Written by Emily Wilkinson, Students for Life West Coast Regional Coordinator
We can all think of times in our lives that we’ve had a tendency to give up on something. This could be because we feel like the task is too overwhelming, or it’s too late to get started, or we’d be better off waiting until another time that we could do a bigger and better job.
For pro-life students who constantly face an uphill battle, the temptation to give up in different ways can be very strong.
Maybe you tried recruiting members but you only signed up a few names…….so you chalk it up to the campus being super pro-abortion and you stop trying altogether.
Maybe you have a small club…….so you decide not to hold any events until you get bigger.
Maybe you’ve been considering starting a Students for Life club all year…….but since you’ve already waited until April, you decide you may as well wait until next fall to get things going.
These are all understandable situations. And if you’ve experienced any one of them, don’t feel too special, because struggles like these are common for many Students for Life clubs. Very few are the perfect picture of success with dozens of members who faithfully show up to every single meeting and event and eagerly volunteer to help with every task in their overabundance of free time!! And the groups who are super successful have put in a lot of effort to get to that point.
Running a Students for Life group on your campus is hopefully fun and inspiring at least some of the time. But most of the time, it will be difficult. It will challenge you, exhaust you, and take up your time. You will be frustrated with other members, run into problems with your administration, and face a campus that seems overwhelmingly pro-choice or hopelessly apathetic.
Most all, leading a Students for Life group requires sacrifice.
Nobody said it would be easy! But we must remember that babies are dying and mothers are being hurt every single day. That fact should bring a sense of urgency and recognition of the importance of our work that overwhelms the day-to-day struggles. You are not single-handedly responsible for abolishing abortion, but you are called to simply do what you can.
So the next time you have a meeting where only one person shows up, don’t cancel it- use that time to go through your agenda together, brainstorm about recruitment, and plan your next event.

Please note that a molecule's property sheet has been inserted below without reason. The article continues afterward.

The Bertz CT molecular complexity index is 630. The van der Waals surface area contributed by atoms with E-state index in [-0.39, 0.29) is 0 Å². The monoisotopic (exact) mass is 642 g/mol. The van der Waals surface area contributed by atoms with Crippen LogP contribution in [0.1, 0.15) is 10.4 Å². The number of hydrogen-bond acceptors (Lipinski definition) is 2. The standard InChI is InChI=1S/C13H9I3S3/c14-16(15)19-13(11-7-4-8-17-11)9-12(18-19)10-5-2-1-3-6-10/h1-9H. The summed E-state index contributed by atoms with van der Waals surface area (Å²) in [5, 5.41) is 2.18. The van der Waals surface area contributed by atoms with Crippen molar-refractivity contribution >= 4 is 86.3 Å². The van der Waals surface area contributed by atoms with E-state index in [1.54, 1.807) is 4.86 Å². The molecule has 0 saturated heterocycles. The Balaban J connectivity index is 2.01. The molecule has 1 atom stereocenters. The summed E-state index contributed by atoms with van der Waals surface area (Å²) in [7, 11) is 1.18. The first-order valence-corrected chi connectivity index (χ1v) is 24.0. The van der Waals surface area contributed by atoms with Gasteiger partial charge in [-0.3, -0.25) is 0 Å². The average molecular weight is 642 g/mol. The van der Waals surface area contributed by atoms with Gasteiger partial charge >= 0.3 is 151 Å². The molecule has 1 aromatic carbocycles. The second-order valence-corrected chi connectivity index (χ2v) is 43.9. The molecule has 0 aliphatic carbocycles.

The next time you have a less than successful day of recruitment, don’t give up- let it strengthen your resolve to try again tomorrow and find those hundreds or thousands of pro-life students on your campus who exist (we know they exist because half of the population calls themselves pro-life!).
If your club is just a few members strong, don’t wait to grow before you become active- decide to become active in order to grow. Many easy events can be planned and executed with just a small handful of students, such as hanging posters, chalking pro-life messages, holding a simple diaper drive outside a grocery store, handing out literature, or setting up a simple tabling display to engage students. Being active will attract the attention of campus and naturally bring new members, because people want to be part of a group that actually does things.
And if you are considering starting a Students for Life club, don’t wait until next year- start now, and whatever you accomplish in the next few months before the school year is over will put you WAY ahead next fall when other new clubs have to spend the whole semester just getting established. In a couple of months you could easily gather some interest, have a few casual meetings, and do an easy event or two. Contact your Regional Coordinator for help getting started!
I am only one,
But still I am one.
I cannot do everything,
But still I can do something;
And because I cannot do everything,
I will not refuse to do the something that I can do.
-Edward Everett Hale, 19th century author and clergyman